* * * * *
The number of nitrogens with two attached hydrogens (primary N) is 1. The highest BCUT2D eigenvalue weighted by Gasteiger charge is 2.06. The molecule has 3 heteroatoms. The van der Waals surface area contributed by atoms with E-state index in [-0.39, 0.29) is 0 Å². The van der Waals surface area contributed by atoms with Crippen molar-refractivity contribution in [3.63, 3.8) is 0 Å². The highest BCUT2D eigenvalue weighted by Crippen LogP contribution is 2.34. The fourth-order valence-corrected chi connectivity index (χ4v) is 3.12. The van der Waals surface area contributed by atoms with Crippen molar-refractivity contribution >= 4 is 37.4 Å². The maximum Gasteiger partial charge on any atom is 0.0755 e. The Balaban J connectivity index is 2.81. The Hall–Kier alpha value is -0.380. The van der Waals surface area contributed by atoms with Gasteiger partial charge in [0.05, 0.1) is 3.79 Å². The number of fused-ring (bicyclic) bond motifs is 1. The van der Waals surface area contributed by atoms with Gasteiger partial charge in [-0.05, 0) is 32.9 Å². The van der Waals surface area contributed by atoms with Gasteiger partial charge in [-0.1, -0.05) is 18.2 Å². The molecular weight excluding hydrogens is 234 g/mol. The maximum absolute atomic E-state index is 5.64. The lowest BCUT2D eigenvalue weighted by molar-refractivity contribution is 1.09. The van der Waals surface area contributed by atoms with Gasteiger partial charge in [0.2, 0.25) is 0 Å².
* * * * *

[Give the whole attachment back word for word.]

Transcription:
The number of nitrogens with two attached hydrogens (primary N) is 1. The highest BCUT2D eigenvalue weighted by Gasteiger charge is 2.06. The molecule has 3 heteroatoms. The van der Waals surface area contributed by atoms with E-state index in [-0.39, 0.29) is 0 Å². The van der Waals surface area contributed by atoms with Crippen molar-refractivity contribution in [3.63, 3.8) is 0 Å². The highest BCUT2D eigenvalue weighted by Crippen LogP contribution is 2.34. The fourth-order valence-corrected chi connectivity index (χ4v) is 3.12. The van der Waals surface area contributed by atoms with Crippen molar-refractivity contribution >= 4 is 37.4 Å². The maximum Gasteiger partial charge on any atom is 0.0755 e. The Balaban J connectivity index is 2.81. The Hall–Kier alpha value is -0.380. The van der Waals surface area contributed by atoms with Gasteiger partial charge in [0.05, 0.1) is 3.79 Å². The number of fused-ring (bicyclic) bond motifs is 1. The van der Waals surface area contributed by atoms with Gasteiger partial charge in [-0.05, 0) is 32.9 Å². The van der Waals surface area contributed by atoms with Gasteiger partial charge in [-0.1, -0.05) is 18.2 Å². The molecular weight excluding hydrogens is 234 g/mol. The maximum absolute atomic E-state index is 5.64. The lowest BCUT2D eigenvalue weighted by molar-refractivity contribution is 1.09. The van der Waals surface area contributed by atoms with Gasteiger partial charge in [0.2, 0.25) is 0 Å².